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August 22, 2011 6:30 PM

The Ropes & Gray Partner Who Helped Free the West Memphis Three

Posted by Sara Randazzo

Braga, Steve Few lawyers can claim to have helped free a convicted murderer from prison. For Ropes & Gray partner Stephen Braga, the accomplishment now peppers his resume twice.

Braga, a white-collar criminal defense litigator, played a pivotal role in arriving at the unusual and unexpected legal maneuver that last week resolved the controversial case involving a trio of Arkansas men known collectively as the West Memphis Three.

The three, Jason Baldwin, Damien Echols, and Jessie Misskelley, spent more than 18 years in prison after being convicted of the brutal killings of three eight-year-old Cub Scouts found dead in a West Memphis drainage canal in 1993.

Baldwin, Echols, and Misskelley, who have been fighting to have their convictions overturned ever since, left prison as free men Friday after agreeing to a deal that saw each enter a so-called Alford plea, which allowed them to maintain their innocence while acknowledging that prosecutors likely had enough evidence to convict them. At the time, Echols was on death row; Baldwin and Misskelley were serving life sentences.

For Braga, Friday's events marked the latest twist in an effort that began in 2009—and an almost-unparalleled career highlight.

"There is something you cannot describe about a pro bono effort to get someone out of jail for a crime they did not commit," he says. "If the state had its way, [Echols] would be executed already, which is frightening."

Braga was first contacted about the three men's plight—the subject of documentary films and a cause célèbre among such high-profile supporters as Johnny Depp, the Dixie Chicks, and Eddie Vedder—by Echols's wife, Lori Davis. Davis had read about Braga's 13-year pro bono fight to overturn the conviction of Martin Tankleff, a Long Island man who spent 17 years in prison for bludgeoning and stabbing his parents before the New York State Court of Appeals vacated his conviction in 2007.

Braga, who joined Ropes's Washington, D.C., office in 2008 from Baker Botts, says that his first meeting with Echols left him feeling that "the case was literally an outrage" and, ultimately, that "the gentleman was innocent."

Soon after that meeting, Braga signed on to what he calls the "long-shot" appeal already pending before the Arkansas Supreme Court in which Baldwin, Echols, and Misskelley sought a hearing to consider fresh DNA evidence as a first step toward a new trial. The state supreme court ruled in favor of the men last November and set December 5, 2011, as the date for the hearing.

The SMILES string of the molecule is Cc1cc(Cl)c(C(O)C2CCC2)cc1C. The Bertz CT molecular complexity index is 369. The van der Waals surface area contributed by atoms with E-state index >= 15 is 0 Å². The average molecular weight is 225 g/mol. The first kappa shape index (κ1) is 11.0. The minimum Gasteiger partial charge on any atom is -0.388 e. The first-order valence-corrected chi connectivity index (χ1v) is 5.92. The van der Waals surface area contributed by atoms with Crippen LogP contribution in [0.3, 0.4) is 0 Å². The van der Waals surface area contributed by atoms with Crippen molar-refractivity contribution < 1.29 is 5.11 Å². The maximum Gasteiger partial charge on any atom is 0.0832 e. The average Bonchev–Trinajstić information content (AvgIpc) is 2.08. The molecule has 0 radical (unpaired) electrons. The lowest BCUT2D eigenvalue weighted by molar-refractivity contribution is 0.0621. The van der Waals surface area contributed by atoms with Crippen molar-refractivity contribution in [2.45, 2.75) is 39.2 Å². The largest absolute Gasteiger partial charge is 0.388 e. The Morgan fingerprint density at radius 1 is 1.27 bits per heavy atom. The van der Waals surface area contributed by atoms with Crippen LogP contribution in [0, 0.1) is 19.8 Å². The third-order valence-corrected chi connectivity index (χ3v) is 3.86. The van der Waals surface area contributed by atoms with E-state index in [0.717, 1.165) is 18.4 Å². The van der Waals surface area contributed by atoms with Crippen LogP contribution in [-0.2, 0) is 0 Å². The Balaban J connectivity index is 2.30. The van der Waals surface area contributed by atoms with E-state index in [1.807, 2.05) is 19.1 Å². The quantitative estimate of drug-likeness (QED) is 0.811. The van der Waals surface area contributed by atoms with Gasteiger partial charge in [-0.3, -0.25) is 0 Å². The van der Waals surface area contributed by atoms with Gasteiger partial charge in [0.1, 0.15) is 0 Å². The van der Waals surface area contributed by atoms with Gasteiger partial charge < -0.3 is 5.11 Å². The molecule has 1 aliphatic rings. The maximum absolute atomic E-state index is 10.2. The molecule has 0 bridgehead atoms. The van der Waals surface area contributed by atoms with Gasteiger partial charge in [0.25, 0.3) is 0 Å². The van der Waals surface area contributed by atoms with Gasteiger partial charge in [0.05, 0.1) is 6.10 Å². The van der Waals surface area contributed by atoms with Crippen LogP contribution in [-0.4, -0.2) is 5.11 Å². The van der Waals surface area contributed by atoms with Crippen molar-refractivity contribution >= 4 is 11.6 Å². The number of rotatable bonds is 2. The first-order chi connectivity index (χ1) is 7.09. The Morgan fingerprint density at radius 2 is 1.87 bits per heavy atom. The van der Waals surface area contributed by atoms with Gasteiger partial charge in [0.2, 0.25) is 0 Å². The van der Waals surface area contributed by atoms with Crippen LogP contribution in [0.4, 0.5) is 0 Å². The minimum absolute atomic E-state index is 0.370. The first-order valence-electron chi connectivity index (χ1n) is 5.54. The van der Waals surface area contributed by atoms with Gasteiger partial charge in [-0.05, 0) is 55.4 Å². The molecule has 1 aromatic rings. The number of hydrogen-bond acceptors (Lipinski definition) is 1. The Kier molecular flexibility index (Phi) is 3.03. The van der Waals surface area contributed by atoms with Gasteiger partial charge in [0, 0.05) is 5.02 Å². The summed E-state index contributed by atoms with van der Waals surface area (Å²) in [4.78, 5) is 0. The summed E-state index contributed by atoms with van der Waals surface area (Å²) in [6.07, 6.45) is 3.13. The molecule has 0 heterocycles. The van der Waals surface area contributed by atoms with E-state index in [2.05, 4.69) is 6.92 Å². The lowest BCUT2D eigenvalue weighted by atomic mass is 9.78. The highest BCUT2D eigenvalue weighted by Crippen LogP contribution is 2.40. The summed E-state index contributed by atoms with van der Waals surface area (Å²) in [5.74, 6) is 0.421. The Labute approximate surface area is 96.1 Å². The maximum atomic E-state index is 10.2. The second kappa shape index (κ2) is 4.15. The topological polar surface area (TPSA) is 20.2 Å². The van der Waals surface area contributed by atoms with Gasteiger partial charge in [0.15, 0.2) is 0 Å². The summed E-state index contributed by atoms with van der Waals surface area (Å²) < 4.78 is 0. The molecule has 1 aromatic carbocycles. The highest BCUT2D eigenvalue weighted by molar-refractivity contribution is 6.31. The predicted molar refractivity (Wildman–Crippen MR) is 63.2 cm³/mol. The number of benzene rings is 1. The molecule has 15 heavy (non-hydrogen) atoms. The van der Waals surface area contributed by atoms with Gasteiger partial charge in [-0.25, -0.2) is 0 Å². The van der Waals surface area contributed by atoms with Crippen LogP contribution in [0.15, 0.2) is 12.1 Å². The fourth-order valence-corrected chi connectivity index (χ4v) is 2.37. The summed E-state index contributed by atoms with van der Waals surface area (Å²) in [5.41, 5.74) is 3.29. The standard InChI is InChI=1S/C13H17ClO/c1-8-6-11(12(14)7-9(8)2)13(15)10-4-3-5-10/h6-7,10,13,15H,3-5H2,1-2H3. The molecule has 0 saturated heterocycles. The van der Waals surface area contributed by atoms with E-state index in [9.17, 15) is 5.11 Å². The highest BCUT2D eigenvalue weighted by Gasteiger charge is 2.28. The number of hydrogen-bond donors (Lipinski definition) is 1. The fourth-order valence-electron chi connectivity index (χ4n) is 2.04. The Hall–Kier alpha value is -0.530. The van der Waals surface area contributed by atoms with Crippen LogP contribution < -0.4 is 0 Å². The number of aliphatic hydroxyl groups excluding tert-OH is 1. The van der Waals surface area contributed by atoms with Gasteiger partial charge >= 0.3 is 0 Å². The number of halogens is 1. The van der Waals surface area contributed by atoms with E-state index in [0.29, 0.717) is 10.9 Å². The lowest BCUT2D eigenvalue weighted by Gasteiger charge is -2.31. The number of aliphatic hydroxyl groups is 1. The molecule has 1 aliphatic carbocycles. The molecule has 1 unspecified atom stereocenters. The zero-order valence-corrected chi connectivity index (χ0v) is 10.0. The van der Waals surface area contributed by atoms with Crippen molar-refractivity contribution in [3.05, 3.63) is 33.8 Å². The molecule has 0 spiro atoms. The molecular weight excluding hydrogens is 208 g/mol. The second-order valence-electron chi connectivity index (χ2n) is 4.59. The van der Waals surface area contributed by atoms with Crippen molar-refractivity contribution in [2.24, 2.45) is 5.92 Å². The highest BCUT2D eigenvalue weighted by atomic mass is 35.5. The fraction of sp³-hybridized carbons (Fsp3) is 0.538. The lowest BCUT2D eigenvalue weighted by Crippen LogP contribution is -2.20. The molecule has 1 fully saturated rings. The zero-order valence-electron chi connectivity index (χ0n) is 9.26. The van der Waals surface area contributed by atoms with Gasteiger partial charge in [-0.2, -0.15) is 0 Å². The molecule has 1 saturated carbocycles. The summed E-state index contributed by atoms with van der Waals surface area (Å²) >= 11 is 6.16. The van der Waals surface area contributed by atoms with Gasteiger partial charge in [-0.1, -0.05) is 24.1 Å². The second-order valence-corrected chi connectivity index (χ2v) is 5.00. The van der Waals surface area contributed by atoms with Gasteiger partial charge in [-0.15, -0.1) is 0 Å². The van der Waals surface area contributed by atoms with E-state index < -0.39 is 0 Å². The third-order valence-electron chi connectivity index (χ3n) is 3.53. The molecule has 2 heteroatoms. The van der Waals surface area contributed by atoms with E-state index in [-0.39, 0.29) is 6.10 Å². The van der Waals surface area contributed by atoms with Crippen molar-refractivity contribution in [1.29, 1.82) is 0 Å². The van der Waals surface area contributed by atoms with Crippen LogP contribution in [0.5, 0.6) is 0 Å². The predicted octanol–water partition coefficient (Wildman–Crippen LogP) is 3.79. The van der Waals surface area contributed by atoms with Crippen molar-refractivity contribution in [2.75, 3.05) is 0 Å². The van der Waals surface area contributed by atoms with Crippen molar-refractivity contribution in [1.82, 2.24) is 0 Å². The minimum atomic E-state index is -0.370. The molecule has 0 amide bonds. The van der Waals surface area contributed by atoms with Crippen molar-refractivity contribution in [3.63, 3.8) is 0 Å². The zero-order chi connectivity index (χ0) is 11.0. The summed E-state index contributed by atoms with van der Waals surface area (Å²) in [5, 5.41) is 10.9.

(The other members of the appellate team included San Francisco solo practitioners John Philipsborn and Michael Burt, for Baldwin and Misskelley, respectively; and San Francisco partners Donald Horgan and Dennis Riordan, Braga's cocounsel representing Echols. Providing further assistance were Ropes associates Brieanne Elpert, Ryan Malone, and Kelly O'Connell.)

With the hearing date looming, Braga says he took the lead in preparing the new evidence—which suggested that the men had not been present at the crime scene—to create a compelling case for a retrial. In early August, he dispatched Little Rock attorney Patrick Benca, who was also assisting on the appeal, to ask prosecutors if they would skip the hearing and proceed directly to a retrial.

"They weren't interested in agreeing to a new trial but were interested in discussing a global resolution to the case," Braga says. At first, prosecutors offered to free the men in exchange for a simple guilty plea, a proposal that Braga rejected. He and the rest of the defense team then considered accepting a no-contest plea before proposing the Alford plea. As part of the agreement, the three men cannot sue the state for prosecutorial misconduct.

Braga says it took just 16 days from the first discussions with prosecutors to the moment the men walked free. "I've never seen anything move so fast," he says, adding that Baldwin, Echols, and Misskelley had a hard time accepting that the prosecutors were genuine in agreeing to the deal. "Right up until the moment that we went into court, they could not believe it would happen." Once they went before the judge wearing suits and not prison garb, Braga says, "they could literally see it would happen."

Now, Baldwin, 34, Echols, 36, and Misskelley, 36, are on vacation, having traveled someplace that Braga says he can't reveal. After that, as long as they don't break the law, he says, they are free to live their lives as they please.

Related Story: The Hogan Lovells Lawyer Who Helped Clear One of the Norfolk Four

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Good article.I've been folowing this story from the start(same age as Damien). Im from the UK, so apologies if this is a dumb question; Can these guys claim any sort of compensation?

"As part of the agreement, the three men cannot sue the state for prosecutorial misconduct."

I guess not?^^^

Thank you, thank you, thank you for finding a way to serve justice where the system previously failed.

I can say from personal experience that Stephen Braga is an amazing man first and an outstanding lawyer second. There are no words that can appropriately state the gratitude that I and now, 3 other men can show to Steve. Maybe Steve will catch up to Barry Scheck now?

The only conclusion that I can reach is that, on all fronts, the American justice system is morally bankrupt

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